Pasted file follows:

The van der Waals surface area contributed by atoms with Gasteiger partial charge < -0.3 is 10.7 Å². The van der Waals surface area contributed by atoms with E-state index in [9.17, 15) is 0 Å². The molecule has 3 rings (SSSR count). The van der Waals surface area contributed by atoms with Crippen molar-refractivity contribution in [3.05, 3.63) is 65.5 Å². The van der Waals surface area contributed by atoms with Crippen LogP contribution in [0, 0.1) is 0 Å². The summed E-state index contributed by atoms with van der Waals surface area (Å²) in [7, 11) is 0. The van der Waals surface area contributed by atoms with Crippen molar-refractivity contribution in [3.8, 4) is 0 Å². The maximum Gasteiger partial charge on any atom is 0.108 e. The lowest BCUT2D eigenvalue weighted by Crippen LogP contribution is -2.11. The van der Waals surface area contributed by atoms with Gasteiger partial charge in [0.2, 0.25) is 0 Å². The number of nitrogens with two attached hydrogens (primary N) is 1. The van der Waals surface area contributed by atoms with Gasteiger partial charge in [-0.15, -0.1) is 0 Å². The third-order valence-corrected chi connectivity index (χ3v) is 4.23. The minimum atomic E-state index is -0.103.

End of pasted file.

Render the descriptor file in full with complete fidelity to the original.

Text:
The van der Waals surface area contributed by atoms with Gasteiger partial charge < -0.3 is 10.7 Å². The van der Waals surface area contributed by atoms with E-state index in [9.17, 15) is 0 Å². The molecule has 3 rings (SSSR count). The van der Waals surface area contributed by atoms with Crippen molar-refractivity contribution in [3.05, 3.63) is 65.5 Å². The van der Waals surface area contributed by atoms with Crippen LogP contribution in [0, 0.1) is 0 Å². The summed E-state index contributed by atoms with van der Waals surface area (Å²) in [7, 11) is 0. The van der Waals surface area contributed by atoms with Crippen molar-refractivity contribution in [3.8, 4) is 0 Å². The maximum Gasteiger partial charge on any atom is 0.108 e. The lowest BCUT2D eigenvalue weighted by Crippen LogP contribution is -2.11. The van der Waals surface area contributed by atoms with Gasteiger partial charge in [0.2, 0.25) is 0 Å². The number of nitrogens with two attached hydrogens (primary N) is 1. The van der Waals surface area contributed by atoms with Gasteiger partial charge in [-0.15, -0.1) is 0 Å². The third-order valence-corrected chi connectivity index (χ3v) is 4.23. The minimum atomic E-state index is -0.103.